This seems like the right thing to post on April Fool’s Day (April 1, 2019) as the upcoming news item concerns fooling people although not in a any friendly, amusing way.. More pleasantly, the other story I’m including holds the possibility of foiling the would-be adulterators/counterfeiters.
The problem and blockchain anti-counterfeiting measures
Adulterating or outright counterfeiting products such as olive oil isn’t new. I’m willing to bet the ancient Greeks, Romans, Persians, Egyptians, and others were intimately familiar with the practice. It seems that 2019 might see an increase in the practice according to a March 22, 2019 article by Emma Woollacott for BBC (British Broadcasting Corporation) news online,
“Fraud in the olive oil market has been going on a very long time,” says Susan Testa, director of culinary innovation at Italian olive oil producer Bellucci.
“Seed oil is added maybe; or it may contain only a small percentage of Italian oil and have oil from other countries added, while it just says Italian oil on the label.”
In February  the Canadian Food Inspection Agency (CFIA) warned that poor olive harvests are likely to lead to a big increase in such adulterated oil this year.
And it’s far from the only product affected, with the European Union’s Knowledge Centre for Food Fraud and Quality recently highlighting wine, honey, fish, dairy products, meat and poultry as being frequently faked.
Food suppliers, like Bellucci are making efforts to guarantee the provenance of their food themselves, using new tools such as blockchain technology.
Best-known for its role in crypto-currencies like Bitcoin, blockchain is a way of keeping records in which each block of data is time-stamped and linked irreversibly to the last, in a way that can’t be subsequently altered.
That makes it possible to keep a secure record of the product’s journey to the supermarket shelf.
Since the company was founded in 2013, Bellucci has aimed to build a reputation around the traceability of its oil. Customers can enter the lot number of a particular bottle into an app to see its precise provenance, right back to the groves where the olives were harvested.
“We expect an improvement in the exchange of information throughout the supply chain,” says Andrea Biagianti, chief information officer for Certified Origins, Bellucci’s parent company.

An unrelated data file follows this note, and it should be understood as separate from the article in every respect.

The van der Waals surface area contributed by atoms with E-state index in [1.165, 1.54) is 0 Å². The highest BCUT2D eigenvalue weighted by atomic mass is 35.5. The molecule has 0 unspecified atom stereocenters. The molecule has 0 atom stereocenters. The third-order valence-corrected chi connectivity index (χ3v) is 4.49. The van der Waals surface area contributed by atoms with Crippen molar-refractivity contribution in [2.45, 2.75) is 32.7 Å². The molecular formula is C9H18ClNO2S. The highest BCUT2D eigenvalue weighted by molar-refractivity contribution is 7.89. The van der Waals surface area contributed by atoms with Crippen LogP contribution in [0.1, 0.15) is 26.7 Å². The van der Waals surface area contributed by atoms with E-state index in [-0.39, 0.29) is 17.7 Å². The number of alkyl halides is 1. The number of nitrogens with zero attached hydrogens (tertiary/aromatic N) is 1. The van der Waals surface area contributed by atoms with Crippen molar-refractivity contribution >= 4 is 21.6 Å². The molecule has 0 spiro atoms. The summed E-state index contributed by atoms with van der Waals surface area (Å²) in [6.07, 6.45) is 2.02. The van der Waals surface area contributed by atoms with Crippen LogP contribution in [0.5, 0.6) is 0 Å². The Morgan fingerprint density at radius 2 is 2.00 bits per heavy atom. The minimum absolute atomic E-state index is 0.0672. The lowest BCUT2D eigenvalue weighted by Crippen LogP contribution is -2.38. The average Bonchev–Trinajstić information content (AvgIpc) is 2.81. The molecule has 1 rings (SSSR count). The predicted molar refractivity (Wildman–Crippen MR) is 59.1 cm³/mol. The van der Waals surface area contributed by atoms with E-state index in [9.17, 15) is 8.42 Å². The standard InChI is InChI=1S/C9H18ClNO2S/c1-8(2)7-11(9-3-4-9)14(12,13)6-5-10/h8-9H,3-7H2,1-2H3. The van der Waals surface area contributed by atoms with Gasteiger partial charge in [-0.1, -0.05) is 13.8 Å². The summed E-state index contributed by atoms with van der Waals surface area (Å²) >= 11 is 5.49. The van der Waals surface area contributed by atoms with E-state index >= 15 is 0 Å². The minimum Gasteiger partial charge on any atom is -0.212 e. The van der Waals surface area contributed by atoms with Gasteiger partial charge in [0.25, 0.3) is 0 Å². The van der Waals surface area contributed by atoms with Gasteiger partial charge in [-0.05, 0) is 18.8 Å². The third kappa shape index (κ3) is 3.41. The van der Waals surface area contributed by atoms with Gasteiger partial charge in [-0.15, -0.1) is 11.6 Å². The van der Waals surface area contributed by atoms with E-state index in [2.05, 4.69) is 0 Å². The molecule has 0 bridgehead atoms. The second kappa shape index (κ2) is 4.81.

“We would also like the ability [to have] more transparency in the supply chain and the genuine trust of consumers.”
IBM’s Food Trust network, formally launched late last year, uses similar techniques.
“In the registration phase, you define the product and its properties – for example, the optical spectrum you see when you look at a bottle of whisky,” explains Andreas Kind, head of blockchain at IBM Research.
The appearance of the whisky is precisely recorded within the blockchain, meaning that the description can’t later be altered. Then transport companies, border control, storage providers or retailers, can see if the look of the liquid no longer matches the description or “optical signature”.
Meanwhile, labels holding tamper-proof “cryptoanchors” are fixed to the bottles. These contain tiny computers holding the product data – encrypted, or encoded, so it can’t be tampered with. The labels break when the bottle is opened.
Linking the packaging and the product in this way offers a kind of proof says Mr Kind, “a bit like when you buy a diamond and get a certificate.”
Wollacott’s March 22, 2019 article is fascinating and well worth reading in its entirety.
The honey problem and nuclear detection
Getting back to Canada, specifically, the province of British Columbia (BC), it seems honey producers are concerned that adulterated product is affecting their sales. A January 25, 2019 news article by Glenda Luymes for the Vancouver Sun describes the technology to detect the problem (Note: Links have been removed),
A high-tech honey-testing machine unveiled Thursday [January 24, 2019] in Chilliwack could help B.C. beekeepers root out “adulterated” honey imports that threaten to cheapen their product.
Using a nuclear magnetic resonance (NMR) machine, Peter Awram’s lab will be able to determine if cheap sweeteners, such as corn syrup or rice syrup, have been added to particular brands of honey to increase producers’ profits.
The machine will also create a “fingerprint” for each honey sample, which will be kept in a database to help distinguish premium B.C. honey from a flood of untested, adulterated honey entering Canada from around the world.
“We’d eventually like to see it lead to a certification scheme, where producers submit their honey for testing and get a label,” said Awram, who runs Worker Bee Honey Company with his parents, Jerry and Pia Awram. “It would give security to the people buying it.”
A study published in October  in Scientific Reports found evidence of global honey fraud, calling honey the world’s “third-most adulterated food.” Researchers tested 100 honey samples from 18 honey-producing countries. They discovered 27 per cent of the samples were “of questionable authenticity,” while 52 of the samples from Asia were adulterated.
There’s more about honey, adulteration, and detection in this Vancouver Sun video,
You can find the Worker Bee Honey Company here and you can find a 25 minute presentation about hone and the NMR by Peter Awram for the 2018 BC Honey Producers Association annual general meeting here.